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5 Things You Should Rent Instead of Buy (And 10 Things You Didn’t Know You Could Rent)

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5 Things You Should Rent Instead of Buy (And 10 Things You Didn’t Know You Could Rent)

​​I ​know​…ownership is 9/10ths of the law. It’s really nice to know something belongs to you. But does it always make sense? Financially? Not really. In fact, there are many things that you should rent instead of buy. Including some things you didn’t even know you could rent. Obviously there are also things you should buy, so let’s talk about all of it. Let’s start with what you should be renting…

1. Your Home

Rent your house

    Buying a home is part of the “American Dream”. And there is nothing wrong with doing it…sometimes, but many times it doesn’t make sense. You’ve heard that renting is like throwing your money away. You may have heard that your home should be your biggest asset. Fortunately for you, neither one of those things are true. Sure, it’s great to buy your own home. It’s your home. You can feel proud to be a home owner and you can do whatever you will to the house, but wait until the time is right. The are plenty of times when renting makes the most sense. Don’t fall into the trap of thinking that it’s never a good idea. Here are a few times you should consider renting instead of buying:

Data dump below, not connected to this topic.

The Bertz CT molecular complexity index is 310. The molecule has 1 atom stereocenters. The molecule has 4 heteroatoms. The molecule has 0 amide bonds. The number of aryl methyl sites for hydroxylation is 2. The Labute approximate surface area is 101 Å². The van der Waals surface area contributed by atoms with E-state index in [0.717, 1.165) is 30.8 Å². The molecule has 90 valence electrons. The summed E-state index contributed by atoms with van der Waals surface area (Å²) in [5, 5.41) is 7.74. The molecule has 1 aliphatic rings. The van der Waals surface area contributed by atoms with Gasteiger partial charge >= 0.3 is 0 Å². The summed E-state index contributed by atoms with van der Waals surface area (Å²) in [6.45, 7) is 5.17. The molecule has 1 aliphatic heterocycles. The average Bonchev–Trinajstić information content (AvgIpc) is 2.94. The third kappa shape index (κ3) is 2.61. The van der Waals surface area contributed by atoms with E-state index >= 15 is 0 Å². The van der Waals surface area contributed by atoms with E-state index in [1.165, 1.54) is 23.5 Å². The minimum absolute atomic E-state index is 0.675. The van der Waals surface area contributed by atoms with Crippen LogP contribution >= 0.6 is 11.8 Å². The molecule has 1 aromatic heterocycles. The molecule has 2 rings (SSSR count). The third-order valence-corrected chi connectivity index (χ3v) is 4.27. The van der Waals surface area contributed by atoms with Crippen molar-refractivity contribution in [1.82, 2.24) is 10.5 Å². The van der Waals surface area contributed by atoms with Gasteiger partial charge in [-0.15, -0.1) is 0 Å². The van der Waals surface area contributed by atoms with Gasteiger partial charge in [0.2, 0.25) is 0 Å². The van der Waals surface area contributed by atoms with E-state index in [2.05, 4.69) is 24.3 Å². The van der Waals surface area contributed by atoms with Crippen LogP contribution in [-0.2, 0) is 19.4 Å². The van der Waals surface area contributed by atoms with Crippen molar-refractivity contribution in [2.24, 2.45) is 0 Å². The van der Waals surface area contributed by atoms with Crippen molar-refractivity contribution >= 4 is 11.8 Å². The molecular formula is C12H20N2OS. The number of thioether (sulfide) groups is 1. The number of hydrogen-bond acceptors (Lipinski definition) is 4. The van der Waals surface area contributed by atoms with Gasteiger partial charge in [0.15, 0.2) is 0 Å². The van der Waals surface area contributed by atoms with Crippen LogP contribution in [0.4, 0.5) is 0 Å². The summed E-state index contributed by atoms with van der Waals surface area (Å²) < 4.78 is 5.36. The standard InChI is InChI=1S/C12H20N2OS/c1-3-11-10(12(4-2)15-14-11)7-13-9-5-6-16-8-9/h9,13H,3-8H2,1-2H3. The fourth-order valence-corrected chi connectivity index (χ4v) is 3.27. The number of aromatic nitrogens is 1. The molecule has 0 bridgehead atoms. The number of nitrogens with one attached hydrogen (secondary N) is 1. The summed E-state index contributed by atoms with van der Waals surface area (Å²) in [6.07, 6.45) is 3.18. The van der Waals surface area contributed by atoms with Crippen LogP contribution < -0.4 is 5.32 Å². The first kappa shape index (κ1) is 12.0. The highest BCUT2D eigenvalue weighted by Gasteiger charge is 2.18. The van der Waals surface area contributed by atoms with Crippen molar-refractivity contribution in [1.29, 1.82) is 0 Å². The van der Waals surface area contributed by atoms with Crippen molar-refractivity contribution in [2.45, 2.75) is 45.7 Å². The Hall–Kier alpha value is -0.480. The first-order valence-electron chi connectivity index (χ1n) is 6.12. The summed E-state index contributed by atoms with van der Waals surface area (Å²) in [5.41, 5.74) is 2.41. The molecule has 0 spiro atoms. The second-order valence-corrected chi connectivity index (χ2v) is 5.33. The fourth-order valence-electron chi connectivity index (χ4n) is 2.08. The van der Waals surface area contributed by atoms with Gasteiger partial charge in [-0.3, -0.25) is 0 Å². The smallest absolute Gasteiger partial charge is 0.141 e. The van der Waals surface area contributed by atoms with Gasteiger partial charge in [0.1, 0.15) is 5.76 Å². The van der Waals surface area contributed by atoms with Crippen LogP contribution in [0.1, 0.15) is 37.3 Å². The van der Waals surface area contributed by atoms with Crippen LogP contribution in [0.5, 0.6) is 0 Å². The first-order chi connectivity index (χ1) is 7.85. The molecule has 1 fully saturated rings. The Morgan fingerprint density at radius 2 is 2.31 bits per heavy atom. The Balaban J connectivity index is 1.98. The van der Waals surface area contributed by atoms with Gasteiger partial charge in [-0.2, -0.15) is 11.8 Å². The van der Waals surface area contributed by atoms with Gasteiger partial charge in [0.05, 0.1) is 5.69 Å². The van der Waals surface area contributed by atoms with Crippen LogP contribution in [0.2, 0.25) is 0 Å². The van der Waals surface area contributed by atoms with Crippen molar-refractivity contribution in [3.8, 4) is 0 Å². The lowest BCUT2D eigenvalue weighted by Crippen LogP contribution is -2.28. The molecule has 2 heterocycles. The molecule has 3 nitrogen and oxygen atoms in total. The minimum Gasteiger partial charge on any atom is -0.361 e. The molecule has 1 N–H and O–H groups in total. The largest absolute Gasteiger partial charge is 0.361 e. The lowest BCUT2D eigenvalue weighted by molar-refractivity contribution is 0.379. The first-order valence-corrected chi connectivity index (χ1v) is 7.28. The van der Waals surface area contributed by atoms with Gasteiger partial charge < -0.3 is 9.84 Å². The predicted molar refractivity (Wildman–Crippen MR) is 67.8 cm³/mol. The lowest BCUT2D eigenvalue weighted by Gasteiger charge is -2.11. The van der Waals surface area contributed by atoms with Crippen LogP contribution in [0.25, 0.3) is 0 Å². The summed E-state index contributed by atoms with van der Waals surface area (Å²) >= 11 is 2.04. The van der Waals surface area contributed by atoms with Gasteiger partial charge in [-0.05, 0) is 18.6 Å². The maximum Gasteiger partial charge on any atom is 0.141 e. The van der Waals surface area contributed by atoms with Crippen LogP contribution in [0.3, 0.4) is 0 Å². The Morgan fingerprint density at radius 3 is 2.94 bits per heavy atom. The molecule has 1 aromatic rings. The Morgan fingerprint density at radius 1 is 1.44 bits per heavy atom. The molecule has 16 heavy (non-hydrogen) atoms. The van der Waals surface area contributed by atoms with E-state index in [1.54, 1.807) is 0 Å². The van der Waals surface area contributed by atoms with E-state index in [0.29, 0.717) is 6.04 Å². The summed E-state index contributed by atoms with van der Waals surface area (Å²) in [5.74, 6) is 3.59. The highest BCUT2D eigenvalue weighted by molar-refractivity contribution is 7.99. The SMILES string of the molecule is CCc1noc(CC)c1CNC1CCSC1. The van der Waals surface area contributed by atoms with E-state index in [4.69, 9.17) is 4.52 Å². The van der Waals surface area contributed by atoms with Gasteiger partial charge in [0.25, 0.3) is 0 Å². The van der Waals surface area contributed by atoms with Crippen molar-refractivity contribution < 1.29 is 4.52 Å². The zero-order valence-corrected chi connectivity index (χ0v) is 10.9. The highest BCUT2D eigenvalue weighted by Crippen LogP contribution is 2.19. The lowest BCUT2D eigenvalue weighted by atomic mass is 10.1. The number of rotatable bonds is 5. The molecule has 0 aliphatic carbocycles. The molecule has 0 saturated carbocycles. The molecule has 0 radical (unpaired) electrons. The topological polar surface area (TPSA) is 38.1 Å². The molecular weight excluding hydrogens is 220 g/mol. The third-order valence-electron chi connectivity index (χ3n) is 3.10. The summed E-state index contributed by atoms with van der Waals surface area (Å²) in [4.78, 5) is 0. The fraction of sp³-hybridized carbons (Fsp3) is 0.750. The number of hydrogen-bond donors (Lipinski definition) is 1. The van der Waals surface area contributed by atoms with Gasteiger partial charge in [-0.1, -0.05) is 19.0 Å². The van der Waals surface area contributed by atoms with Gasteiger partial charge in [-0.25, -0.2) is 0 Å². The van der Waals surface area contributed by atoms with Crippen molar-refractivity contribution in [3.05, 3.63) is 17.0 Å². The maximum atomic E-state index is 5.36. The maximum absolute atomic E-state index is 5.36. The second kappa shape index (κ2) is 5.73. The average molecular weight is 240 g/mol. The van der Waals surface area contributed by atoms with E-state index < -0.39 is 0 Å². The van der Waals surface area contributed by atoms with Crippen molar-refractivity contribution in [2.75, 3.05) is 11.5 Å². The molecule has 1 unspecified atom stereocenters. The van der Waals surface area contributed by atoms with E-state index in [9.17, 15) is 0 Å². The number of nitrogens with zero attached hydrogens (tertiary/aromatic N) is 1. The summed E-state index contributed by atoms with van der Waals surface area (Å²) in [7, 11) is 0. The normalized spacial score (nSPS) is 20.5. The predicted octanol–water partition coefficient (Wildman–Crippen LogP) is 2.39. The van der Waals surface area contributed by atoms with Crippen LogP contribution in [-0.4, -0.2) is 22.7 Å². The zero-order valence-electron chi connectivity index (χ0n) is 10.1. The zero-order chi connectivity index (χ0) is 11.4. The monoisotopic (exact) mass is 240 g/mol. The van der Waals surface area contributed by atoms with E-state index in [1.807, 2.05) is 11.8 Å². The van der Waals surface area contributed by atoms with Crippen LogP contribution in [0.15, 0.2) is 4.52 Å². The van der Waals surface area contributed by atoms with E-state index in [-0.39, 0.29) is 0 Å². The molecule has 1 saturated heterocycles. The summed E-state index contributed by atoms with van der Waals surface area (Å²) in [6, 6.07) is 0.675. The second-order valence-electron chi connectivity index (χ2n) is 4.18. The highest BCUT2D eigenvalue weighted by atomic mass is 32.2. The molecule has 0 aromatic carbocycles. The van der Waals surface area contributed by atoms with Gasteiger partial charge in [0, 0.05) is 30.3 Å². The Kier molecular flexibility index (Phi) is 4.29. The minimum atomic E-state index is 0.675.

1. If you plan to move soon. This is a no-brainer, but it must be said. You aren’t wasting your money by renting, if you’re planning to move soon. It makes sense to rent for now. You can always buy later when you get where you’re going. Renting will be much less stressful for a temporary situation.
    2. If your market is inflated. A little inflation never hurt anybody, but some housing markets are insane. If your living in an area with extremely inflated housing prices, you can expect that bubble to pop eventually and you may be stuck with a mortgage twice the size of your house’s actual value.
    3. If you’re saving to buy a home. Don’t rush into a bad loan because you don’t have enough money for a down-payment. Just because you can find a “no money down” loan, doesn’t mean you should take it. The interest will eat you alive. It’s better to save for a while and make a large down-payment.